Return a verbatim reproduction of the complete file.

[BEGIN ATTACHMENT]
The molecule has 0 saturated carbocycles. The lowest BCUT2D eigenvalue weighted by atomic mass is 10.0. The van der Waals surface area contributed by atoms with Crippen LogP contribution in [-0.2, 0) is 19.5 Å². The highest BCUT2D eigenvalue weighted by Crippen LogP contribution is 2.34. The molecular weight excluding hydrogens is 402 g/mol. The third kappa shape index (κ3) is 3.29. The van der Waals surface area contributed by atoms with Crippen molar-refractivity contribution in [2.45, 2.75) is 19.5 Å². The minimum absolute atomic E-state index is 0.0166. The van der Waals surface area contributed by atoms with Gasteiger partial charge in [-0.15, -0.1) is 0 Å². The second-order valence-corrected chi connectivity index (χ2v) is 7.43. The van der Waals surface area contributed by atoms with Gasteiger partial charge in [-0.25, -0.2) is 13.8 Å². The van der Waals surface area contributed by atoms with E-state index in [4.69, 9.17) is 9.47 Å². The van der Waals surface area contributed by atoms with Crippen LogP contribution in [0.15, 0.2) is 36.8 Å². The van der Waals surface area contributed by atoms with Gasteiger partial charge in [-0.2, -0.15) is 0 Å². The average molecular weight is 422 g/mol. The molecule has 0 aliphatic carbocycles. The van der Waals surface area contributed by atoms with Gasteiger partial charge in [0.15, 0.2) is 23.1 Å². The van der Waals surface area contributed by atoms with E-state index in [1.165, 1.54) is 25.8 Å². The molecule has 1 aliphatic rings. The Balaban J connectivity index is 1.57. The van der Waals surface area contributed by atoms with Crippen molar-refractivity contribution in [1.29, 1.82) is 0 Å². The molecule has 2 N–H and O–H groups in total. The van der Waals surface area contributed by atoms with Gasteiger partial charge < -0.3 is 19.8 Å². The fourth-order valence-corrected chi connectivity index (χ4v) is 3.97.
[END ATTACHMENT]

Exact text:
The molecule has 0 saturated carbocycles. The lowest BCUT2D eigenvalue weighted by atomic mass is 10.0. The van der Waals surface area contributed by atoms with Crippen LogP contribution in [-0.2, 0) is 19.5 Å². The highest BCUT2D eigenvalue weighted by Crippen LogP contribution is 2.34. The molecular weight excluding hydrogens is 402 g/mol. The third kappa shape index (κ3) is 3.29. The van der Waals surface area contributed by atoms with Crippen molar-refractivity contribution in [2.45, 2.75) is 19.5 Å². The minimum absolute atomic E-state index is 0.0166. The van der Waals surface area contributed by atoms with Gasteiger partial charge in [-0.15, -0.1) is 0 Å². The second-order valence-corrected chi connectivity index (χ2v) is 7.43. The van der Waals surface area contributed by atoms with Gasteiger partial charge in [-0.25, -0.2) is 13.8 Å². The van der Waals surface area contributed by atoms with E-state index in [4.69, 9.17) is 9.47 Å². The van der Waals surface area contributed by atoms with Crippen LogP contribution in [0.15, 0.2) is 36.8 Å². The van der Waals surface area contributed by atoms with Gasteiger partial charge in [-0.2, -0.15) is 0 Å². The average molecular weight is 422 g/mol. The molecule has 0 aliphatic carbocycles. The van der Waals surface area contributed by atoms with Gasteiger partial charge in [0.15, 0.2) is 23.1 Å². The van der Waals surface area contributed by atoms with E-state index in [1.165, 1.54) is 25.8 Å². The molecule has 1 aliphatic rings. The Balaban J connectivity index is 1.57. The van der Waals surface area contributed by atoms with Crippen molar-refractivity contribution in [1.29, 1.82) is 0 Å². The molecule has 2 N–H and O–H groups in total. The van der Waals surface area contributed by atoms with Gasteiger partial charge < -0.3 is 19.8 Å². The fourth-order valence-corrected chi connectivity index (χ4v) is 3.97.